Wolves and Koko Puffs

When I was reading about people’s first reactions to Jormungand the animation, some compared it to Spice & Wolf. I didn’t really see the comparison being valid beyond the superficial similarity of having a strong personality of a woman in the context of the intrigue of bartering. But after 3 episodes, I see where the real similarity lies.

Koko is a wolf. In fact she is the wolf that Horo never seems to be, at least after 3 volumes of the novels. It’s how far I’ve read in Spicywolf before giving up.

By wolf I mean, perhaps, the best example of wolf that anime keeps on using: the fable of the Little Red Riding Hood. This is the human wolf–a wolf pretending to be a person in order to achieve the wolf’s wolf-y goals. Which is usually about being a wolf’s survival, or desire to eat somebody, or some such.

An example of the Little Red symbology in play is Jin-Roh. And Jin-Roh is, by all means, the best fictional depiction of what it means to be a wolf, in my humble opinion, in the context of Japanese pop culture. It’s a little more psychologically edgier than the simple “ronin” or lone wolf concept, which is more about the individualism that we Americans associate with our cultural heritage. Indeed, in order to appear wolf-like, these individuals have to exist alongside with normal human beings, and even work with them. It is very hard to act aloof and deceptive if there’s nobody close to you. It’s why the Big Bad Wolf gets to have a conversation with Little Red Riding Hood. The culture of fitting in, as it is in Japan, makes the wolf blend in to his or her environs easier. It’s the wolf’s disguise.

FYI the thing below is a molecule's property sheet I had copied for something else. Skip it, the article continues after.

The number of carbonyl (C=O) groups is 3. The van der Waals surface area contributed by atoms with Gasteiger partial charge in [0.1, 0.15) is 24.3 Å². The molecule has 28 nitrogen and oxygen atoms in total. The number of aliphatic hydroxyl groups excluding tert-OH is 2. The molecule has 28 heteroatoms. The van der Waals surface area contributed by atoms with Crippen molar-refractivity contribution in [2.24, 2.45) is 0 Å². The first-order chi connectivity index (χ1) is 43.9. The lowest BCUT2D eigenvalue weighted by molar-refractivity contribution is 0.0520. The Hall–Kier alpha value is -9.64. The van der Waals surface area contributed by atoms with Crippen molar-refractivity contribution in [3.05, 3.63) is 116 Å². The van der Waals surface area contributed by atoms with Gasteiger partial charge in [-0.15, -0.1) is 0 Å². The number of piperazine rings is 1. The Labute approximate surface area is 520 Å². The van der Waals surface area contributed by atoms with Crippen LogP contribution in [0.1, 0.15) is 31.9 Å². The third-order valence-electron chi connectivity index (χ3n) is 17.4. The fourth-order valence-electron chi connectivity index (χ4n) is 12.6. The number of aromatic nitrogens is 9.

Koko is rather the exception in that regard. She stands out like a sore thumb at a glance. Her manic smile is clearly a sign of something is odd about this one. Some might even consider her moe, which is probably running against the grain in a Black Lagoon-like setting. Koko’s wider-than-usual mouth makes me asks why she has such a wide mouth. The childish and girly exterior betrays the calculating and pragmatic mind it carries. To that extent it is already less of a wolf-in-sheepskin as much as just a wolf (as opposed to Jin-Roh, where the “wolf” is actually a wolf pretending to be a sheep inside a wolf’s skin). She is clearly a wolf among wolves, except this wolf looks like a sheep.

Indeed, Koko, why do you have such a big mouth?

The setup is pretty nice given that we’re seeing the story developing as a relationship between Koko and Jonah. Jonah looks like a wolf, too, but I suppose we’ll get to see if Jonah only looks the look or not. For starters, he might not even rock the look that Koko does.

There’s a lot to like, for me, about Koko and Jormungand the anime. It’s great to see Iwasaki being fun to listen to again. It’s unfortunate that the radio drama cast didn’t carry over again but I’ll live. Koko’s shotacon ships also adds to that wolf-ness, don’t you think? Like, she’s gonna eat him whole? LOL. I think White Fox’s got a solid hit on their hands again.

PS. If you’ve never seen Oshii & Okiura’s masterpiece Jin-Roh, go knock yourself out on Hulu. Or import the re-release Blu-ray!